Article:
Vigía Del Fuerte Educational Park / Mauricio Valencia + Diana Herrera + Lucas Serna + Farhid Maya

© Farhid Maya

Architects: Mauricio Valencia, Diana Herrera, , Farhid Maya
Location: Antioquia,
Architect In Charge: Mauricio Valencia, Diana Herrera, Lucas Serna, Farhid Maya
Project Area: 894.0 m2
Project Year: 2013
Photography: Farhid Maya

Lightweight Concrete Structure Wins Competition for New Gramalote Market Plaza

Courtesy of Rodrigo Chain + Jheny Nieto

In 2010, the town of Gramalote in Colombia was destroyed by a catastrophic mudslide, triggered by heavy rainfall and a series of small earthquakes. Now the town is being rebuilt from scratch in a new location, and the government has introduced architectural competitions for the town’s major public buildings, including a high school, sports center, a cultural center, a public market, an elderly home and a farmer center.

Architects Rodrigo Chain and Jheny Nieto have shared their winning design for the New Market Plaza with us, a structure of 15 concrete modules that occupies a steeply sloping site. Read on after the break for more on the design.

La Leroteca / Lacaja Arquitectos

© Rodrigo Dávila

Architects: Lacaja Arquitectos
Location: , Colombia
Architect In Charge: Gloria Serna Meza
Area: 152 sqm
Year: 2013
Photographs: Rodrigo Dávila

Casa 7A / Arquitectura en Estudio + Natalia Heredia

© David Uribe

Architects: Arquitectura en Estudio + 
Location: Payandé, Villeta, Cundinamarca,
Design Team: Carlos Nuñez, Natalia Heredia
Area: 550 sqm
Year: 2014
Photographs: David Uribe

Chemical Engineering & Chemistry Building / Universidad Nacional de Colombia

Courtesy of

Architects: Universidad Nacional de
Location: Manizales, Caldas, Colombia
Design Team: Claudia Lucia Rueda León, Diego Andrés Rodas Ovalle, Germán Vargas Escobar, Andrés Felipe Martínez Arismendi
Associate Professor: José Fernando Muñoz Robledo
Area: 7226.0 sqm
Year: 2013
Photographs: Germán Vargas Escobar, Constructor Andrés Moreno Sánchez, Andrés Felipe Martínez Arismendi, Courtesy of Universidad Nacional De Colombia, Juan Gabriel Ocampo Hurtado

Rodrigo Nino: In Defense of Crowdsourcing and Crowdfunding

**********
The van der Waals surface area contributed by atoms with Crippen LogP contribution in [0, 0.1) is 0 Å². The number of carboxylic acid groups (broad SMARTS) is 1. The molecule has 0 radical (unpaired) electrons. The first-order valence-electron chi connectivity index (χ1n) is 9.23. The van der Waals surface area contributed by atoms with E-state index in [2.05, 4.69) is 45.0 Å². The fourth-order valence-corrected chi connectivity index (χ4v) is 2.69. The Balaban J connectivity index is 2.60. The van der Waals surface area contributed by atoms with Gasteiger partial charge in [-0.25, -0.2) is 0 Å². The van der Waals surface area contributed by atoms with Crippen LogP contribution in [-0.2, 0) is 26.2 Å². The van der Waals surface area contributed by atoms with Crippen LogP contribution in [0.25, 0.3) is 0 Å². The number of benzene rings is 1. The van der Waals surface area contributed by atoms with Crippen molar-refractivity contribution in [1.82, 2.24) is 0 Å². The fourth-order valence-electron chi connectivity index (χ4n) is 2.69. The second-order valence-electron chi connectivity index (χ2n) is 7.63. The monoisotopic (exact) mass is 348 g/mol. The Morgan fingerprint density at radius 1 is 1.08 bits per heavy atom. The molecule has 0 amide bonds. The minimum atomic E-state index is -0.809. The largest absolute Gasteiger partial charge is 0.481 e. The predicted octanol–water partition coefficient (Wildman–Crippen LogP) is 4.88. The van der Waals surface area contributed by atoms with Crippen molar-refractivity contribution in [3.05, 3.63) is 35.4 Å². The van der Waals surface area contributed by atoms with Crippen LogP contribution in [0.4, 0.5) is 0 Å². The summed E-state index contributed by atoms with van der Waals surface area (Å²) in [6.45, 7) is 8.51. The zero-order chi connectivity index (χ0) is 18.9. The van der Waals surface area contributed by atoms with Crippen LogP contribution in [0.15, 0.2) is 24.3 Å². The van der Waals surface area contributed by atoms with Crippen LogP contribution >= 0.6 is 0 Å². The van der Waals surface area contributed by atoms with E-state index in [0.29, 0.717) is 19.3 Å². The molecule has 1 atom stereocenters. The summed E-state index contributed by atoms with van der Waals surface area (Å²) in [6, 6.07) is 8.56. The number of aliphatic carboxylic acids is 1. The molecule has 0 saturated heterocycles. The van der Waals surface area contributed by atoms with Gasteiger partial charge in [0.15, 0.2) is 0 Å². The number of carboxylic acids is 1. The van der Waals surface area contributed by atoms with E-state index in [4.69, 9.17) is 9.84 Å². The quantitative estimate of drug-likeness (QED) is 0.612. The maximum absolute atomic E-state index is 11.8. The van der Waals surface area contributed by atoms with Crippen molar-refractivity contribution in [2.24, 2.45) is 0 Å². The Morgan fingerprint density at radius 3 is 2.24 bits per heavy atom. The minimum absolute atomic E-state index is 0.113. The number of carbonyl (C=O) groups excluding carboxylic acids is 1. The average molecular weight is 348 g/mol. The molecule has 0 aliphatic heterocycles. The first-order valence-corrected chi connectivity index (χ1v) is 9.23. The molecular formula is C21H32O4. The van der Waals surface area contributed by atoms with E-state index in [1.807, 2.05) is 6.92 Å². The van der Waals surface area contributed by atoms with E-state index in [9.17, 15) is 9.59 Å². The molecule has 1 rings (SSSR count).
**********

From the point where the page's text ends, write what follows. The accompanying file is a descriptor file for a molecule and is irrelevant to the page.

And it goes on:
The 17John Building in New York. Image Courtesy of

As both crowdsourcing and crowdfunding gather momentum in the architecture world, they also gather criticism. The crowdsourcing design website Arcbazar, for example, has recently attracted critics who label it as “the worst thing to happen to architecture since the internet started.” A few months ago, I myself strongly criticized the 17John apartment-hotel in New York for stretching the definition of “” to the point where it lost validity, essentially becoming a meaningless buzzword.

In response to this criticism, I spoke to Rodrigo Nino, the founder of Prodigy Network, the company behind 17 John, who offered to counter my argument. Read on after the break for his take on the benefits of tapping into the ‘wisdom of crowds.’

House in Chia / Juan Pablo Ortiz

© Jairo Llano

Architects: Juan Pablo Ortiz
Location: Institución Educativa La Balsa, Chia, , Colombia
Architect In Charge: Jairo Llano.
Year: 2012
Photographs: Jairo Llano

Richard Meier Designs Two-Tower Residential Development for Bogota

North View. Image ©

Richard Meier & Partners has unveiled designs for their first project in Bogota: Vitrvm. Conceptualized as two towers united at the base, the new 13-story residential development will provide 36 apartments along Septima Avenue in the north section of the city.

“The project is contextually inspired by the beauty of its immediate surroundings,” described the architects. “It aims to reflect and to engage the beautiful gardens and large trees at the Chico Park and the Seminario Mayor,” one of the largest and most important seminaries in .

Crowdfunding in Architecture: Game Changer or PR Game?

The design for the 17 John Cotel in Manhattan. Image Courtesy of Prodigy Network

Building off of the success of their crowdfunded BD Bacatá building in Colombia, the real estate group Prodigy Network has announced a plan to bring this same funding method to New York, with an apartment hotel in Manhattan named 17 John.